Pilot Certification Still In Play In D.C.

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An effort to change the current certification rules for airline pilots through legislation has stalled, but an “administrative fix” could still come to pass, according to a report this week in Roll Call, a Capitol Hill news site. Sen. John Thune, R-S.D., chairman of the Senate Commerce, Science and Transportation Committee, said he will drop a provision about pilot training from the FAA authorization bill, which is expected to be addressed this summer. Thune had tried to create more flexibility in how pilots log hours, effectively reducing the 1,500-hour minimum now in effect for airline flight crews. He told Roll Call the discussion about the legislation raised the issue’s profile, and that might drive a change, but he couldn’t offer any specifics yet on what that change might look like.

The 1,500-hour rule, put in place after the Colgan Air crash, has been cited as a cause of the current pilot shortage that is affecting regional airlines and other operators. An FAA advisory panel has recommended that the rule should be revised, saying it “imposes costs that exceed the benefits.” Sen. Charles Schumer, D-N.Y., said last year he would fight any move to relax the rules via legislation. Opponents to change have cited the new rule as a factor in the airlines’ safety record, which has been fatality-free since 2009. Advocates for change say the quality of training and other factors are more important than hours logged. The captain in the Colgan crash had logged 3379 hours (111 as a Q400 captain) and the first officer had 2244 hours.

Comments (8)

#1, it is not a 1500hr rule, it is an ATP rule. And if it is a major cause of the alleged pilot "shortage" in this country, how come I have been reading online articles about the Canadian aviation industry complaining about their pilot "shortages" . They don't have an ATP requirement for their airline sic's and yet they are having just as many issues finding crews if not more so than US regionals are. Blaming the ATP requirement in the US for the alleged pilot " shortage" is just an excuse by the US regional airline execs.

Now the actual training requirements to get the ATP is another issue.

Posted by: matthew wagner | March 14, 2018 2:32 PM    Report this comment

The issue As Mr. Wagner points out, is NOT the 1500 - hour rule. That had been in effect long before the revision to the rule. The issue as I see it (and I could be wrong) is that to get the ATP Multiengine rating, one must complete the approved training course before any further progress is attempted. To be sure, the single-engine ATP hasn't been affected much.

The cost of the multi ATP course is not cheap at all.... costing upwards if $4500

Just my $.02

Posted by: ED PATAKY | March 14, 2018 5:34 PM    Report this comment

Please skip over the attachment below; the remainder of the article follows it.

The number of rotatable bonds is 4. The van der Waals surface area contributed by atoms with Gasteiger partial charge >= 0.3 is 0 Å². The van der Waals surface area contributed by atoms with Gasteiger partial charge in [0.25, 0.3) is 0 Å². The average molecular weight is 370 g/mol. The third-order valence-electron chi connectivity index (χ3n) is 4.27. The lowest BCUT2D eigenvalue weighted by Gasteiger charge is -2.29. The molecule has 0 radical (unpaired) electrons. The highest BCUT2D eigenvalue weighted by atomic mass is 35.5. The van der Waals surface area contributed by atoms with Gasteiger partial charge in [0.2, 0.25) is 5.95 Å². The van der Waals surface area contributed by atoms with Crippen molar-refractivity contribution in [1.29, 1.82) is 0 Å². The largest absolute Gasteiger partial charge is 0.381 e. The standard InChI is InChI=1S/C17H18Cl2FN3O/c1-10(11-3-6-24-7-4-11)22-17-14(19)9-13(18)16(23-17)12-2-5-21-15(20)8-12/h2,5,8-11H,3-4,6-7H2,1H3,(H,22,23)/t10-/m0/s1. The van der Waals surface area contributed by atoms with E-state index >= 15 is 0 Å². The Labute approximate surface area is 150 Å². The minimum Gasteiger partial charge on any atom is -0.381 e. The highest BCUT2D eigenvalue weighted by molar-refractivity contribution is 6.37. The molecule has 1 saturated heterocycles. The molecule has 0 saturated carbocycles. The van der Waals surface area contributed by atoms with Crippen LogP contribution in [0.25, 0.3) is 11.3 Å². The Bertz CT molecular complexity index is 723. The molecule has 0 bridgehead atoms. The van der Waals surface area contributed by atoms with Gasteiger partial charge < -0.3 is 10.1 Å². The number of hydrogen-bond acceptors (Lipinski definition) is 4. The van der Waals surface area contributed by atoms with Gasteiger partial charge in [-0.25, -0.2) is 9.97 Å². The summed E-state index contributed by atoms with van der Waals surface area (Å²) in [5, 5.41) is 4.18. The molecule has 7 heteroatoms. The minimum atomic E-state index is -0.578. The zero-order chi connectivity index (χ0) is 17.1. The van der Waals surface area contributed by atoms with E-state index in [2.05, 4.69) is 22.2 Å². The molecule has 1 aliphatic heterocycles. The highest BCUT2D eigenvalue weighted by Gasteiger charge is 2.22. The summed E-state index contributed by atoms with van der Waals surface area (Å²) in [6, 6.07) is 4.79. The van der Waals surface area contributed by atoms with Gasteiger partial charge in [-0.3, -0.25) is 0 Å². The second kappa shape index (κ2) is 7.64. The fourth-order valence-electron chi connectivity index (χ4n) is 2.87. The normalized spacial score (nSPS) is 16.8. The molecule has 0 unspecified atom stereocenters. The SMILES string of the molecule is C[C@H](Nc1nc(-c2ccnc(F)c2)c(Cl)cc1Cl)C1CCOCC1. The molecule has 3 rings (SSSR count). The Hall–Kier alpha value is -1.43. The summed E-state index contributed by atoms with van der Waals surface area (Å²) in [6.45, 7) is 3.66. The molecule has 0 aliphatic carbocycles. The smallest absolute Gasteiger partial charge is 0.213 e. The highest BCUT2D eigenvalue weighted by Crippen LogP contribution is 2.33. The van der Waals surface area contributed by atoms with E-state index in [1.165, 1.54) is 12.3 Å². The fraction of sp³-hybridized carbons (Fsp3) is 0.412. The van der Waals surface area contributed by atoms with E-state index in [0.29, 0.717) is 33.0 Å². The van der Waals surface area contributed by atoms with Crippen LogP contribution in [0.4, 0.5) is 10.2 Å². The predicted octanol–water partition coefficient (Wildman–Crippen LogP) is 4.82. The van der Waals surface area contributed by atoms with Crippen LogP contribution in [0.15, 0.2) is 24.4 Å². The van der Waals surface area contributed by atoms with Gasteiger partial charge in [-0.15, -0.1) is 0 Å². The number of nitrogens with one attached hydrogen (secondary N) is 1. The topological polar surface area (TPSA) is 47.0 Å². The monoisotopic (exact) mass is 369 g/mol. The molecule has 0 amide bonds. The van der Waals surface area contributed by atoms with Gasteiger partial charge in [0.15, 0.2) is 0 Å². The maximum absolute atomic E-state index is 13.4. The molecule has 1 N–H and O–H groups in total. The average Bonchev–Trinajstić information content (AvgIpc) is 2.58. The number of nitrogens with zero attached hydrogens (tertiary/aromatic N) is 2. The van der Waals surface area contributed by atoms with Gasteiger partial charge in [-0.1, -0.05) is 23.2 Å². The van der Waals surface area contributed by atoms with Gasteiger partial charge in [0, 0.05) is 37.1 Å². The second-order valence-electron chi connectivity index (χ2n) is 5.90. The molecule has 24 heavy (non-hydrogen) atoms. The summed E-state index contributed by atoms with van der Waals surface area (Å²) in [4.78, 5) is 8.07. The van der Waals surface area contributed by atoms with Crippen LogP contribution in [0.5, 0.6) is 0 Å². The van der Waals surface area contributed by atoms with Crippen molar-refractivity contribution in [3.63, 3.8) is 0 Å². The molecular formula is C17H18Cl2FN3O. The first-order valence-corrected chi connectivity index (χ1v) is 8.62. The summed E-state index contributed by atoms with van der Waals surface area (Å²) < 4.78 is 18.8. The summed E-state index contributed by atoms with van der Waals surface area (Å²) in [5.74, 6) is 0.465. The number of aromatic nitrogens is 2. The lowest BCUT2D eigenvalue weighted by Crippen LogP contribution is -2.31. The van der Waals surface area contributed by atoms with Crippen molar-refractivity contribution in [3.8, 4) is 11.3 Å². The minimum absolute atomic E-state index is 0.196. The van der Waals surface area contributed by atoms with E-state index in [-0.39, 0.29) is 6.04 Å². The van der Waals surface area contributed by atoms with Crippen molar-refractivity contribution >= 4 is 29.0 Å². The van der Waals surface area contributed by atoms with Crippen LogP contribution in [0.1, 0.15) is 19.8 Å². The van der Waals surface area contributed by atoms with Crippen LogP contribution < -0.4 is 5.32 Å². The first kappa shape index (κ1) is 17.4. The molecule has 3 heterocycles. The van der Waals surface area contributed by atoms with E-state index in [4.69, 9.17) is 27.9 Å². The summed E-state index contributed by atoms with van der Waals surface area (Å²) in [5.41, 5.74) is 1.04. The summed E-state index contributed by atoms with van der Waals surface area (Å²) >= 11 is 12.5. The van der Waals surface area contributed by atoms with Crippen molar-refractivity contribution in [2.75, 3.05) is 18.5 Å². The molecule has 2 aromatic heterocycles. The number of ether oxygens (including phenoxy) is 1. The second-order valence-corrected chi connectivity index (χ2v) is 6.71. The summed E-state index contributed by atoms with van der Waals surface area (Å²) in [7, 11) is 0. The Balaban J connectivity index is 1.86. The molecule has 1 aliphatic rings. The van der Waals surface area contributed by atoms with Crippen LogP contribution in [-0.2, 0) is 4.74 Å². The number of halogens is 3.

Ed - I think you're missing a zero there.

Posted by: Ken Keen | March 14, 2018 7:09 PM    Report this comment

Isn't it amazing that the 1500 hour rule has nothing to do with the cause of the Colgan crash?

Posted by: FILL CEE | March 14, 2018 7:24 PM    Report this comment

As stated, the '1500' rule, an ATP license also, has no bearing on the Colgan crash. The training received and screening of pilot candidates has more impact. Also, generally the operation in a 'commuter' invironment can sometimes be more complex than on a B737 or even wide body operations... Commuter operations are greatly underestimated, and undervalued/paid.
Look at some European carriers that bring pilots from training schools (with all ATP theoretical exams passed) straight onto the flight deck...it's all about training and attitude.
In my 37 years in professional aviation this is what I see as a requirement...thourough basic training, attitude and discipline, a well organized flight dept that offers continual training and supervision, and a fair remuneration.

Posted by: Mauro Hernandez | March 15, 2018 3:39 AM    Report this comment

"Isn't it amazing that the 1500 hour rule has nothing to do with the cause of the Colgan crash?"

No, it's not amazing at all.
It's normal Federal Government dismissing reason in favor of politics.
Like wanting to ban rifles to reduce gun deaths (of which 95% are suicide and handguns).
They don't address the problem, they address the perception.

Posted by: Mark Fraser | March 15, 2018 6:50 AM    Report this comment

People go to jobs to work and, drum roll please, earn money. If there is a pilot shortage it is directly caused by the Airlines underpaying pilots. Why would a person spend tens of thousands of dollars on training and flight time when the pay for the first several years is about what a school Janitor makes.

Pilot shortages are caused by Airlines pay scales, not training requirements.

Posted by: bruce postlethwait | March 15, 2018 6:51 AM    Report this comment

This is economics 101. The regionals have been getting away with compensating their employees as if they were part time high school students. And in some cases in the past these employees had to pay thousands of dollars for training. The pool of people willing to accept this type of employment is drying up. This has really nothing to do with flight time or ATP certificates. It has to do with potential pilots looking at the economic return of an industry that is cutthroat. Make the industry a more financially rewarding career, and you will have the pilots the industry needs.

Posted by: christopher Wall | March 15, 2018 8:29 AM    Report this comment

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